A number of incidents from prior to Emile moving into the spare room are worth noting.
On Friday 23rd May, as the electrician was finishing wiring up the house, he discovered in the loft a set of books which he brought to Patricia’s attention. These were occult books – nothing expensive or obscure enough to get very excited about, but evidently the collection of someone who knew the subject. The initials “NV” were inscribed inside the front covers.
Meanwhile, at the mine Douglas encountered Dr Saul Malik, the local general practitioner, who stopped by to introduce himself and discuss how Saul and Douglas should contact each other in the event that a mining accident or medical emergency in the local area demanded the attention of both doctors. In the course of the conversation, Douglas began to get the impression that Dr Malik was not a native French speaker – although his accent was near-perfect, there were a few slips here and there, and his pronunciation of technical medical terms were, if anything, extremely polished – as though he’d specifically practiced them. Malik also displayed a certain distaste for the fascists.
Later, as Patricia and Douglas popped into the town hall to see about registering Douglas’ details, Lilane Castile – the head clerk – recalled that “NV” might refer to Nicolas Variel, a mysterious figure in town who had disappeared about 15-16 years ago. Reni Decharette, the mine owner, happened to stop by the town hall at that point on his way to an appointment with the mayor (one of his many doomed attempts to persuade the mayor to help him negotiate less ruinous prices for the mine’s ores from the Germans). Patricia introduced herself and, on realising that Douglas was the mine’s new doctor, Rene invited the couple to have dinner with him some time.
On Sunday 25th May, Patricia and Douglas attended church. The local church was an old medieval structure, with a statue of an abbot over the entrance – presumably one of the former abbots of the ruined monastery that neighboured the Decharette estate. They were surprised to note that the interior had apparently been extensively remodelled some years ago at what must have been great expense. Behind the altar was a large painting depicting Satan tempting Christ with the kingdoms of the Earth – but rather than being depicted by cities in a desert landscape as is more typical for such studies, the kingdoms in question were depicted by a view of the wood to the north of the town, as depicted from a high vantage point. “Satan” in the painting seemed to be modelled on the same abbot who stood above the entrance.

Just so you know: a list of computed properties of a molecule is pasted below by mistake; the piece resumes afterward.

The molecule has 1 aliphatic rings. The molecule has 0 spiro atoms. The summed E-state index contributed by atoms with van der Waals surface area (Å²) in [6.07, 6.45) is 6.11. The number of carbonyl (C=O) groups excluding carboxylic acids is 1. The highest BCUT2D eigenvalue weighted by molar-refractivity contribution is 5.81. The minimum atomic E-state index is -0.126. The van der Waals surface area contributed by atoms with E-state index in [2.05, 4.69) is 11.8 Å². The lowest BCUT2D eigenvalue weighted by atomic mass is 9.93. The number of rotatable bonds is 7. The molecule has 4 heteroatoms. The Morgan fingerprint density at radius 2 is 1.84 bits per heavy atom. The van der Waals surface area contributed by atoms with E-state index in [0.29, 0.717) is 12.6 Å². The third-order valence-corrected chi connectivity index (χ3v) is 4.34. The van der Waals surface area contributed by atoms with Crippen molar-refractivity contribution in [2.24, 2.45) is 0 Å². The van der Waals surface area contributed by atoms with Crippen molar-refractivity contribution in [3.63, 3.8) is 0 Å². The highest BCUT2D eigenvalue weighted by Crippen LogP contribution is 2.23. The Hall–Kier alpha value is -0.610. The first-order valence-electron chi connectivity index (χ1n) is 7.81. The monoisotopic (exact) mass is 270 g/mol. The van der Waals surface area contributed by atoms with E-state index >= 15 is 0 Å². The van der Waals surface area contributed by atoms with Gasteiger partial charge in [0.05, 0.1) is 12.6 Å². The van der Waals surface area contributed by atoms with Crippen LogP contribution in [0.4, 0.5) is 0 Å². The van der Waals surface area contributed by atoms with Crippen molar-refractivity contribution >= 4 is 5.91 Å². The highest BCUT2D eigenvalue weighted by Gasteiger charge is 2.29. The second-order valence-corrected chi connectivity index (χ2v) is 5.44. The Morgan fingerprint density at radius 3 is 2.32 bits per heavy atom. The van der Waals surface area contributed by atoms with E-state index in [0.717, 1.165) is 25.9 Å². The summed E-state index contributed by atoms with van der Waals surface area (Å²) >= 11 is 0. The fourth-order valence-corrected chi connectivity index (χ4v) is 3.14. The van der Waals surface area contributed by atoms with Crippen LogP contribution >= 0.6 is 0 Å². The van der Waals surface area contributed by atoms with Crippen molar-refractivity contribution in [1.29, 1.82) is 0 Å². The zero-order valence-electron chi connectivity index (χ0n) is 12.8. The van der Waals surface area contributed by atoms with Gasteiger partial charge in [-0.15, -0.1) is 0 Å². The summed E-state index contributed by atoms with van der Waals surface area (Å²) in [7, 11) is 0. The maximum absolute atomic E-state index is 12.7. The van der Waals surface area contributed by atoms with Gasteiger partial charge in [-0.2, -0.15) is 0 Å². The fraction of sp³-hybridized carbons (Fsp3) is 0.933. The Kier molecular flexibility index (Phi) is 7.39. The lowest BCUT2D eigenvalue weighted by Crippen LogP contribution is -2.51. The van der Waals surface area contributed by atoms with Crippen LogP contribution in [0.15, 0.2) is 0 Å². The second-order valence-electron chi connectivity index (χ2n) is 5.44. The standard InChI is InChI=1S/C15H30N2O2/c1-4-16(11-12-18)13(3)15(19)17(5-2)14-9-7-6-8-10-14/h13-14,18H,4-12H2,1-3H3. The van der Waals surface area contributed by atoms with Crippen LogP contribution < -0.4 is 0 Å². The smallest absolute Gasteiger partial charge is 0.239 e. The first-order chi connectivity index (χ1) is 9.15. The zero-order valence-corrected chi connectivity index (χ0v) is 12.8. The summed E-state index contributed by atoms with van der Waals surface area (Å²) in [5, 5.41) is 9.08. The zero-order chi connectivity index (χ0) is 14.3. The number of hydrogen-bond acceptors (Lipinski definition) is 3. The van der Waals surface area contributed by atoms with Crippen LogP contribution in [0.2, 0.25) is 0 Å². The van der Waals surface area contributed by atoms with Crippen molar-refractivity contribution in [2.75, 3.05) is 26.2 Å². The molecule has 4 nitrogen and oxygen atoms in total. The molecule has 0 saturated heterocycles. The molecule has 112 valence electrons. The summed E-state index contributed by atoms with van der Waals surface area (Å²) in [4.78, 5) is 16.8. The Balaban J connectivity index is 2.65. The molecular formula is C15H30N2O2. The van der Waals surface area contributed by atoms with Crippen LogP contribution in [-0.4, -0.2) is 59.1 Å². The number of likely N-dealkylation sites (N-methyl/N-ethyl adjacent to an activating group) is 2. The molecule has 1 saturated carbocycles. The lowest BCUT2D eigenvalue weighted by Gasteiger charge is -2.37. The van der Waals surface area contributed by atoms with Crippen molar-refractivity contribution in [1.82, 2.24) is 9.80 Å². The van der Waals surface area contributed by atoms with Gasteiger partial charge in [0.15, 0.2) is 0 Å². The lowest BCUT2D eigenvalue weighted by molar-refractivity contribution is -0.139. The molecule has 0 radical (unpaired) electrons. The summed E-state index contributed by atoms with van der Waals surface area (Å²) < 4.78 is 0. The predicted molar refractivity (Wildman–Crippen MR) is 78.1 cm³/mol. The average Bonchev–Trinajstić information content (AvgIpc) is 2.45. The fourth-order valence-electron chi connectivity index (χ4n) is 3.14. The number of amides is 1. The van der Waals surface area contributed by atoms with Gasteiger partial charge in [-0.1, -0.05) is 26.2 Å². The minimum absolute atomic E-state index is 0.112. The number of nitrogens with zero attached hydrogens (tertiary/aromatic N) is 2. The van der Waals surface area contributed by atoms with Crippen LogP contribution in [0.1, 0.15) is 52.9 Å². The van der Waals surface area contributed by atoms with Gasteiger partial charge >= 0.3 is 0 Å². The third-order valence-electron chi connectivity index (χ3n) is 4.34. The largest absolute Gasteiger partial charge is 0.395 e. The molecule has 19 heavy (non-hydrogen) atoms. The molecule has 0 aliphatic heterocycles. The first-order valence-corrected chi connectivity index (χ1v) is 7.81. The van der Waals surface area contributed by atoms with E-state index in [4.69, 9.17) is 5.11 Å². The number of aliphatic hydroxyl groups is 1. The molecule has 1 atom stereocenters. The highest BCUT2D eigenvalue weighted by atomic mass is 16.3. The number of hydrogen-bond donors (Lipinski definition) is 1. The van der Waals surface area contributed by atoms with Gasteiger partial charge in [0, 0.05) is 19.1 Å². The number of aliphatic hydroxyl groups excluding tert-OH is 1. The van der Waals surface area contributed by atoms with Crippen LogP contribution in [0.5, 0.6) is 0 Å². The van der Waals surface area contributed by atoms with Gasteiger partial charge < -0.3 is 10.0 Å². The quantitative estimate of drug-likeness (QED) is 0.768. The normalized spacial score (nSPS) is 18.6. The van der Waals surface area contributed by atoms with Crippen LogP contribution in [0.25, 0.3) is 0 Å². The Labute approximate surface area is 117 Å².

After the sermon, Patricia and Douglas made small talk with the priest, Father Beaumarais. a nervous and stuttering man who talked all the right talk about faith but didn’t quite seem to believe it himself. According to him, the church’s refurbishments – including the painting behind the altar – were the responsibility of his predecessor, Father Milo, who had vanished a couple of decades ago. Beaumarais vaguely recalled hearing that Milo was acquainted with Nicolas Variel, and mentioned that he had to field a lot of questions about Milo due to “treasure hunters”; apparently, Father Milo’s extravagant spending hadn’t gone unnoticed and its exact source wasn’t known, and widespread theories existed that he had discovered some old treasure from the monastery that was stashed in the area.
Douglas noted that a number of locals didn’t appear to attend church: Saul Malik, according to Father Beaumarais, liked to visit housebound patients on Sunday so that they wouldn’t feel so alone whilst most of the community was at worship, whilst Louis Ferrand also seemed to be absent.
Patricia attempted to reach out psychically before the painting behind the altar. Although she did not sense the presence of any spirits, she did feel some oppressive force from the direction of the woods.